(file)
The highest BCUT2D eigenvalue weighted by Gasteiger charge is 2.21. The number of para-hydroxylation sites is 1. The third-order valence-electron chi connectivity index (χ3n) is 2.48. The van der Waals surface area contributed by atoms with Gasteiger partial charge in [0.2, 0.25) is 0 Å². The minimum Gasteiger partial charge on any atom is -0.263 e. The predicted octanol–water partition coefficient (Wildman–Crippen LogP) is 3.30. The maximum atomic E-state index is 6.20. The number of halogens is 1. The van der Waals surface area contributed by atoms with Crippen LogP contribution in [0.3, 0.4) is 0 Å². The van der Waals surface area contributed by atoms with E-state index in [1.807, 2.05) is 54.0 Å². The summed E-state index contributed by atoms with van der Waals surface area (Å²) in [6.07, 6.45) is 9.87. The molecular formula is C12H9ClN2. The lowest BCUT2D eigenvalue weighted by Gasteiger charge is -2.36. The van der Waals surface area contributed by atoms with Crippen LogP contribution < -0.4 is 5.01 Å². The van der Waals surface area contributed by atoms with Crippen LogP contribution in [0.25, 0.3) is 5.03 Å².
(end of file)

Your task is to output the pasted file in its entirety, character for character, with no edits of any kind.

The highest BCUT2D eigenvalue weighted by Gasteiger charge is 2.21. The number of para-hydroxylation sites is 1. The third-order valence-electron chi connectivity index (χ3n) is 2.48. The van der Waals surface area contributed by atoms with Gasteiger partial charge in [0.2, 0.25) is 0 Å². The minimum Gasteiger partial charge on any atom is -0.263 e. The predicted octanol–water partition coefficient (Wildman–Crippen LogP) is 3.30. The maximum atomic E-state index is 6.20. The number of halogens is 1. The van der Waals surface area contributed by atoms with Crippen LogP contribution in [0.3, 0.4) is 0 Å². The van der Waals surface area contributed by atoms with E-state index in [1.807, 2.05) is 54.0 Å². The summed E-state index contributed by atoms with van der Waals surface area (Å²) in [6.07, 6.45) is 9.87. The molecular formula is C12H9ClN2. The lowest BCUT2D eigenvalue weighted by Gasteiger charge is -2.36. The van der Waals surface area contributed by atoms with Crippen LogP contribution < -0.4 is 5.01 Å². The van der Waals surface area contributed by atoms with Crippen LogP contribution in [0.25, 0.3) is 5.03 Å².